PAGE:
all heard of inventors we thought were quacks. You can decide for
yourself if this inventor was a quack… or if he was a genius who was
years ahead of his time.
He claimed to be able to create a
man-made earthquake. He considered himself to be a pioneer in radio,
and he once believed that he was up for a Nobel Prize in physics.
His work attracted financial backing (a
sign of a successful inventor) from the likes of George Westinghouse
and J.P. Morgan. He was awarded the prestigious Edison Medal in
1917. Despite winning this award, he never received the proper
recognition or respect during his lifetime, which is one reason why
so few people know much about this man.
He claimed to have invented a better
system of electrical current than Thomas Edison. In fact, he even
worked for Edison for a year, in 1884. However, Edison would later
electrocute animals with this man's technology in an attempt to
prove its harmful effects.
Maybe we can get a better idea of the
type of person he was by what others said about him:
Who is this mystery inventor? Was he a
successful inventor, or was he a "mad scientist"?
His name was Nikola Tesla. He wasn't a
mad scientist, although he was the inspiration for the mad scientist
in Max Fleischer's Superman cartoons. And he definitely wasn't a
quack. He was a genius, pure and simple, a man whose ideas were
years ahead of his time. This explains why most people didn't
understand his ideas in the late 1800s and why most people have
never heard of him since.
Tesla's two greatest accomplishments
were in the areas of electricity and radio.
He generated the alternating current
power that we all use. It is Tesla's AC rather than Edison's DC that
gives us electrical power over long distances. He designed the first
hydroelectric power plant with his AC current in Niagara Falls in
[to top of second column in
As a radio pioneer, Tesla had done more
in the development of radio than the man who is regarded as the
"father of radio," Guglielmo Marconi. In fact, Marconi used 17 of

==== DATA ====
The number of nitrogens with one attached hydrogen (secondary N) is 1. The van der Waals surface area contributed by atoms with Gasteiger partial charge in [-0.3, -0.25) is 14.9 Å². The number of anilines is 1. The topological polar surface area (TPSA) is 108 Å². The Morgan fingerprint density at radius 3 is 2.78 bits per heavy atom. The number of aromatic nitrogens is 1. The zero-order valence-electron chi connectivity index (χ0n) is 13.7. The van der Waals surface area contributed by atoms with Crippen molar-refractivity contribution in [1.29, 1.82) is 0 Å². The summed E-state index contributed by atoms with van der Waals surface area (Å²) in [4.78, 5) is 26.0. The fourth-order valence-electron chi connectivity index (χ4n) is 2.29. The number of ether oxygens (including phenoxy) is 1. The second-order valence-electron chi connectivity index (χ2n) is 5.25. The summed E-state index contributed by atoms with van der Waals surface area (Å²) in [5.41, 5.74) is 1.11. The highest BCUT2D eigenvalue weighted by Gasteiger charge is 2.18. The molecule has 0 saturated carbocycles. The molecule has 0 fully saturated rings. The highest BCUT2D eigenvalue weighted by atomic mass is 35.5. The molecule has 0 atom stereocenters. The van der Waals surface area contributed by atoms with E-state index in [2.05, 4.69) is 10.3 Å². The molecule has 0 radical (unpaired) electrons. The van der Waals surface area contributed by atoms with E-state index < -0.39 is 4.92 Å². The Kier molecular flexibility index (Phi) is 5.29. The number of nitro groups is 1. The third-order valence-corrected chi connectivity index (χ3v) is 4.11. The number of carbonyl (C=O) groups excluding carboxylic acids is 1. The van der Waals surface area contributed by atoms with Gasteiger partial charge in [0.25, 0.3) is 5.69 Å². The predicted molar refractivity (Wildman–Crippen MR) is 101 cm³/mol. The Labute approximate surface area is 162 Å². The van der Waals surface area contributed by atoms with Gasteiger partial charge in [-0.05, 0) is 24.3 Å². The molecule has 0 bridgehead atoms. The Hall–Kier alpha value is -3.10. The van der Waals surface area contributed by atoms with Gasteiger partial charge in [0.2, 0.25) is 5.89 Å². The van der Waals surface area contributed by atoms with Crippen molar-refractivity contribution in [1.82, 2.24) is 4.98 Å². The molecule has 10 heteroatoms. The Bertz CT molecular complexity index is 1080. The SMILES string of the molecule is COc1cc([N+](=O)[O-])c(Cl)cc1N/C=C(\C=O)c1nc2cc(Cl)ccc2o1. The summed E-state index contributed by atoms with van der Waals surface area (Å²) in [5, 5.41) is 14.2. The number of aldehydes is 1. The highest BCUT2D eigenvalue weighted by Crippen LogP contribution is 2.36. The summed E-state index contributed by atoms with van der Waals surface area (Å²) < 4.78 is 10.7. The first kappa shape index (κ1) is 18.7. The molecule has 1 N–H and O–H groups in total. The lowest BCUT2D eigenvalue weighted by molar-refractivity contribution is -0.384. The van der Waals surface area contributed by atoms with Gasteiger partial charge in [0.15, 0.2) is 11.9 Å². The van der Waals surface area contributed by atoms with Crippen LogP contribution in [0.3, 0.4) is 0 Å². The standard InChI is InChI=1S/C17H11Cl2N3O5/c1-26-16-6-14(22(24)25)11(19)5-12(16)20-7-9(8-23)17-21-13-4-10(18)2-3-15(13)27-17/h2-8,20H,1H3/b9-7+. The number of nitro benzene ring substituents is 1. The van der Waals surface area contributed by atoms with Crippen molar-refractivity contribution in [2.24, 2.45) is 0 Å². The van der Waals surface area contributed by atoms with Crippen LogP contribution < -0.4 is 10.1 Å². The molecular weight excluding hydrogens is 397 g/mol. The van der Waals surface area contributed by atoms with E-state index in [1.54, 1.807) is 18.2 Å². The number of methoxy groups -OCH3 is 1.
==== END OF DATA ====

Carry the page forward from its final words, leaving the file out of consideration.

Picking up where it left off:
Tesla's radio patents in his work. As a result, many of Marconi's
applications were turned down. Ironically, it was also Marconi, not
Tesla, who won a Nobel Prize in 1909.
As for the other claims in this story…
Tesla claimed to be able to create a
man-made earthquake because… he actually did create a man-made
earthquake! In 1898, using a device he created that was about the
size of an alarm clock, he found the exact frequency required to
cause the earth to rumble -- the kind of experiment that you might
see in a sci-fi movie -- and shook Manhattan. Realizing that his
experiment was getting out of hand, he stopped it just as the police
came running through his door. It was later captured in an article
in the New York American entitled, "Tesla's Controlled Earthquakes."
Tesla also once believed that he was up
for a Nobel Prize in physics because the press had reported that he
and his main rival would share a Nobel Prize but that the rival
refused to accept the award with him. Who was the rival? It was his
former boss, Thomas Edison, whom he worked for in 1884. The Nobel
Foundation does not back up this claim, though.
MRIs are measured in Tesla units, and
the Nikola Tesla Award is named for him as well. Tesla's image is on
a dollar bill in his native Croatia. Tesla also patented the first
speedometer for cars.
dozens of notebooks of his findings, many of which hadn't yet been
put into practice by the time he died. These notebooks were
mysteriously taken from his home on the day he died. Tesla lived the
last 30 years of his life alone. He never married and, despite his
many successes, he died broke in 1943.
is the author of "Invention Mysteries -- The Little-Known Stories
Behind Well-Known Inventions." He can be reached at
© Copyright Paul Niemann 2004